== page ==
Cytochrome c Pathways

Microperoxidase & Catalytic Activity of Cytochrome c

Microperoxidase

Cytochrome c has been shown to exhibit peroxidase activity. This activity is preserved in small peptide fragments that retain the bound heme group. These heme-containing peptides are termed microperoxidase and have found utility in histological absorption studies.

T-Cell Receptor Studies

The unique sequence of pigeon cytochrome c is utilized for activation of specific T-cell hybridoma receptors.10

Use as a Protein Standard

Cytochrome c is commonly used as a control protein for several applications:

Methods of Preparation

11 Alternatively, acetic acid may be used to prepare cytochrome c. The trichloroacetic acid method may reduce the amount of superoxide dismutase (SOD) present, but tends to cause dimerization or acid-modified structures of cytochrome c. In contrast, acetic acid preparations may have slightly higher amounts of SOD, but a lower proportion of dimeric cytochrome c.

OXIDATIVE STATES OF CYTOCHROME c

We supply cytochrome c products predominantly in the oxidized form of the protein. The reduced form of cytochrome c can be prepared with either sodium dithionite or sodium ascorbate, followed by gel filtration.12

The following procedure is taken from our assay procedure for cytochrome oxidase. Dissolve 100 mg of cytochrome c in 8 mL of 10 mM potassium phosphate buffer, pH 7.0. Reduce the cytochrome c by adding 3–5 mg of L-ascorbic acid, sodium salt (A7631). The excess ascorbate is removed by dialyzing against 10 mM potassium phosphate buffer, pH 7.0, for 18–20 hours at 0–4 °C with three changes of buffer. Remove from dialysis and bring up to a final volume of 10 mL with the buffer.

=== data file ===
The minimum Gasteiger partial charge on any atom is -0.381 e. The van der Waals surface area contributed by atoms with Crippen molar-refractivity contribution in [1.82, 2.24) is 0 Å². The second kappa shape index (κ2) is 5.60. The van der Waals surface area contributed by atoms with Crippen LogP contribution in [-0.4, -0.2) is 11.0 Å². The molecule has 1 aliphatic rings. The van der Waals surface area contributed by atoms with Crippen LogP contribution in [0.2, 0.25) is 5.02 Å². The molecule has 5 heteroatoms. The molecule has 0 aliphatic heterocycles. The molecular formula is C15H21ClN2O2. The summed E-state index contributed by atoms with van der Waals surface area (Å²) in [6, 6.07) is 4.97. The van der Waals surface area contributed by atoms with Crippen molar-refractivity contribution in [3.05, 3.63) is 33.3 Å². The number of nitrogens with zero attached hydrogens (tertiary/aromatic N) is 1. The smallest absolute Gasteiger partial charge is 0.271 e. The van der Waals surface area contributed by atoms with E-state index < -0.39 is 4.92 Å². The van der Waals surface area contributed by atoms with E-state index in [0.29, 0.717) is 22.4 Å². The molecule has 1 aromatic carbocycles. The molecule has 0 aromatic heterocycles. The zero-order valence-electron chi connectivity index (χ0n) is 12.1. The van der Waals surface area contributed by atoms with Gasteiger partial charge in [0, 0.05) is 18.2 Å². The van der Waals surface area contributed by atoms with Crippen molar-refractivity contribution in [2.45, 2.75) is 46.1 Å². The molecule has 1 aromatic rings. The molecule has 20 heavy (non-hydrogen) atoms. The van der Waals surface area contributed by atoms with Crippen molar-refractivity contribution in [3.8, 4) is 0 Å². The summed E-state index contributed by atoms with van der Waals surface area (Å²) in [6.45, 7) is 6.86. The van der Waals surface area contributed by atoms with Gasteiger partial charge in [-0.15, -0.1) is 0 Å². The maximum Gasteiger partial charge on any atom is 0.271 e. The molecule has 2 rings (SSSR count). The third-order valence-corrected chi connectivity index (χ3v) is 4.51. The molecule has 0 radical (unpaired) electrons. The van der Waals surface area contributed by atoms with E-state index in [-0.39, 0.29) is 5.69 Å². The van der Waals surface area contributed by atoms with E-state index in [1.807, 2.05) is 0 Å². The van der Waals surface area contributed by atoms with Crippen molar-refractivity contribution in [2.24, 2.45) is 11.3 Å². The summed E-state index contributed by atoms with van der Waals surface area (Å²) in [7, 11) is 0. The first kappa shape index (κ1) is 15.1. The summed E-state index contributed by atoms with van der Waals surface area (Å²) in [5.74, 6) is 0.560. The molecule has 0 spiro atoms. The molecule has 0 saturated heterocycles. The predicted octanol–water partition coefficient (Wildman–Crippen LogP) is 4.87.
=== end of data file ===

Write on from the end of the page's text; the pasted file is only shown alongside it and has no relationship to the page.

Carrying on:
Cytochrome c Products

BioUltra Icon

BioUltra Cytochrome c ≥99% (SDS-PAGE) from Equine Heart

We offer a BioUltra grade cytochrome c for applications where the highest purity available is required.

Catalog Number: C2867
Synonym: Ferricytochrome c (oxidized state)

This cytochrome c product is prepared from equine heart using trichloroacetic acid by a modification of a published method.11 Alternatively, acetic acid may be used to prepare cytochrome c (C7752). The trichloroacetic acid method may reduce the amount of superoxide dismutase (SOD) present, but tends to cause dimerization or acid-modified structures of cytochrome c. In contrast, acetic acid preparations may have slightly higher amounts of SOD, but a lower proportion of dimeric cytochrome c.

The product is supplied as a lyophilized powder. The final step before lyophilization is extensive dialysis against 6 mM ammonium hydroxide, which is volatile under lyophilization conditions, so the final product should not contain any buffer salts. The product is mainly the oxidized form of the protein. The reduced form of cytochrome c can be prepared with either sodium dithionite or sodium ascorbate, followed by gel filtration.12

Analysis of Representative Lots

MALDI-ToF graph

MALDI-ToF mass spectrometry analysis of three representative lots of C2867 Cytochrome c.
Results indicate only the three charge states of cytochrome c are detected.

Cytochrome c on SDS-PAGE

Purity: 99% by SDS-PAGE

HPLC analysis graph

Purity: 95% by spectral assay